As the November election draws closer, the fight is heating up over the proposed Santa Clara County sales tax increase that would allow an extension of the BART (Bay Area Rapid Transit) system to be built from Fremont to San Jose.
Measure B is a one-eighth-cent sales tax to operate, maintain and improve a 16-mile extension of BART through the South Bay. The tax must garner two-thirds approval to pass, and will only be collected if matching state and federal funds are obtained, according to the county Registrar of Voters. If passed, the tax will be in effect for 30 years.
San Jose Mayor Chuck Reed said that the measure tax comes out to around $13 a year per resident.
"If we want the Silicon Valley to remain an innovation center, then from time to time we are going to have to invest in its infrastructure," Reed said. "It's a huge investment in our future, and it will create many badly needed jobs in a poor economy," he added.
The California Transportation Commission voted Sept. 25 to approve $239 million in state transportation funds for the extension of BART to the South Bay.
Funding will be used to complete engineering for the 16-mile extension, according to the Santa Clara Valley Transportation Authority. The authority has already purchased the right of way for the tracks that will run through Milpitas, San Jose and Santa Clara and now the state money, which in all totals $760 million, can be used for project engineers and other areas, VTA Senior Policy Advisor Jim Lawson said.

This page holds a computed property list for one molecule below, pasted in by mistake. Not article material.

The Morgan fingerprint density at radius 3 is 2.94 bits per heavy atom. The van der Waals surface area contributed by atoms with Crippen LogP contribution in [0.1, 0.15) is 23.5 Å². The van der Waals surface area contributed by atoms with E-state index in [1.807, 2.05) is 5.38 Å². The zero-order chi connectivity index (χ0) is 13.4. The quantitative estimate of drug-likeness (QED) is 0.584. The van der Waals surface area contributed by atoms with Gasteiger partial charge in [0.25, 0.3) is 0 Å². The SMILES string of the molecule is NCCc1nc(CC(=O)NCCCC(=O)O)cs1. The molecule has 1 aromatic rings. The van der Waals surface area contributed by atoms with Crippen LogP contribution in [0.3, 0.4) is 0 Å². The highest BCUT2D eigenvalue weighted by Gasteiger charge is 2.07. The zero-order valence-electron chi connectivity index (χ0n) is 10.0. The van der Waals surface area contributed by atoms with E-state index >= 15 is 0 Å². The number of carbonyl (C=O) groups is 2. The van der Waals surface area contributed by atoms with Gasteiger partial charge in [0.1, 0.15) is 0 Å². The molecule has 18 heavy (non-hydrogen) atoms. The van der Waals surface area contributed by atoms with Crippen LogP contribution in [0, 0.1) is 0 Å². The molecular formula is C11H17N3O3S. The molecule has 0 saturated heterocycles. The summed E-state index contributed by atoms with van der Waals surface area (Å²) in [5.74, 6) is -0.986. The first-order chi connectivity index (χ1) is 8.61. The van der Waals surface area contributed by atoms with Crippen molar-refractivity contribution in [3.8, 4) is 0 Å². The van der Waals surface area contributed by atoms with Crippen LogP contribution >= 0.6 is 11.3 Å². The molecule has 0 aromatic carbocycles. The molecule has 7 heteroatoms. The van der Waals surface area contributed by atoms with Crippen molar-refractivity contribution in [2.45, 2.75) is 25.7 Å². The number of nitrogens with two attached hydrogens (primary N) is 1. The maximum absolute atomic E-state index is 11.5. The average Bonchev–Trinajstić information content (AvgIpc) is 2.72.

With the California commission funding, the last step toward beginning the project is the sales tax increase that will maintain the completed rail system, according to Reed.
VTA Executive Director Michael Burns said the rails will be state-of-the-art, with grade separation and full automation. The project received federal environmental approval in 2007.
Voters approved the general plan for the BART extension in 2000.
Opponents to the measure claim VTA has been promising this and other transit projects for years without fulfillment, and has starved other transit systems to help pave the way for the BART extension. The Santa Clara County Civil Grand Jury called it an "over promising of projects to voters," according to http://SmartVoter.org .
Other websites that oppose the tax, such as http://NoVTATax.org , list organizations and public officials opposed to the tax, such as the BayRail Alliance, VTA Riders' Union, county supervisor Blanca Alvarado and San Jose Councilman Pete Constant.
Officials are optimistic about the measure passing, but in the event that it does not, Lawson said that the VTA will still "have ownership of a transportation corridor" and would possibly use the land for other forms of transit.